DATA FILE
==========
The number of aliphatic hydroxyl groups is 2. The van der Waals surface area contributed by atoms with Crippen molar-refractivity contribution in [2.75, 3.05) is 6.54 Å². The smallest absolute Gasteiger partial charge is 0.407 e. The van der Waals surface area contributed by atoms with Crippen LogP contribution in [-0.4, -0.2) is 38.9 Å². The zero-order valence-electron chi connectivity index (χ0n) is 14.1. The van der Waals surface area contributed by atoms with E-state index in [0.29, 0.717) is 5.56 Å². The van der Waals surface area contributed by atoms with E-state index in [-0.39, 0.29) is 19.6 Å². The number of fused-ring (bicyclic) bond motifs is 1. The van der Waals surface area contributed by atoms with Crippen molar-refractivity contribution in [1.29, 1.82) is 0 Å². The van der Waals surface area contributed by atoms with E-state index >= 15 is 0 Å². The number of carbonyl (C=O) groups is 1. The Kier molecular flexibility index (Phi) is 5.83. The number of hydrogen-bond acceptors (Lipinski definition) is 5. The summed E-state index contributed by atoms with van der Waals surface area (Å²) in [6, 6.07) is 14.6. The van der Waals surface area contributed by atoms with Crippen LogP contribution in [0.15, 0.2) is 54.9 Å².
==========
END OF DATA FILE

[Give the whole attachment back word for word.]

The number of aliphatic hydroxyl groups is 2. The van der Waals surface area contributed by atoms with Crippen molar-refractivity contribution in [2.75, 3.05) is 6.54 Å². The smallest absolute Gasteiger partial charge is 0.407 e. The van der Waals surface area contributed by atoms with Crippen LogP contribution in [-0.4, -0.2) is 38.9 Å². The zero-order valence-electron chi connectivity index (χ0n) is 14.1. The van der Waals surface area contributed by atoms with E-state index in [0.29, 0.717) is 5.56 Å². The van der Waals surface area contributed by atoms with E-state index in [-0.39, 0.29) is 19.6 Å². The number of fused-ring (bicyclic) bond motifs is 1. The van der Waals surface area contributed by atoms with Crippen molar-refractivity contribution in [1.29, 1.82) is 0 Å². The van der Waals surface area contributed by atoms with E-state index >= 15 is 0 Å². The number of carbonyl (C=O) groups is 1. The Kier molecular flexibility index (Phi) is 5.83. The number of hydrogen-bond acceptors (Lipinski definition) is 5. The summed E-state index contributed by atoms with van der Waals surface area (Å²) in [6, 6.07) is 14.6. The van der Waals surface area contributed by atoms with Crippen LogP contribution in [0.15, 0.2) is 54.9 Å².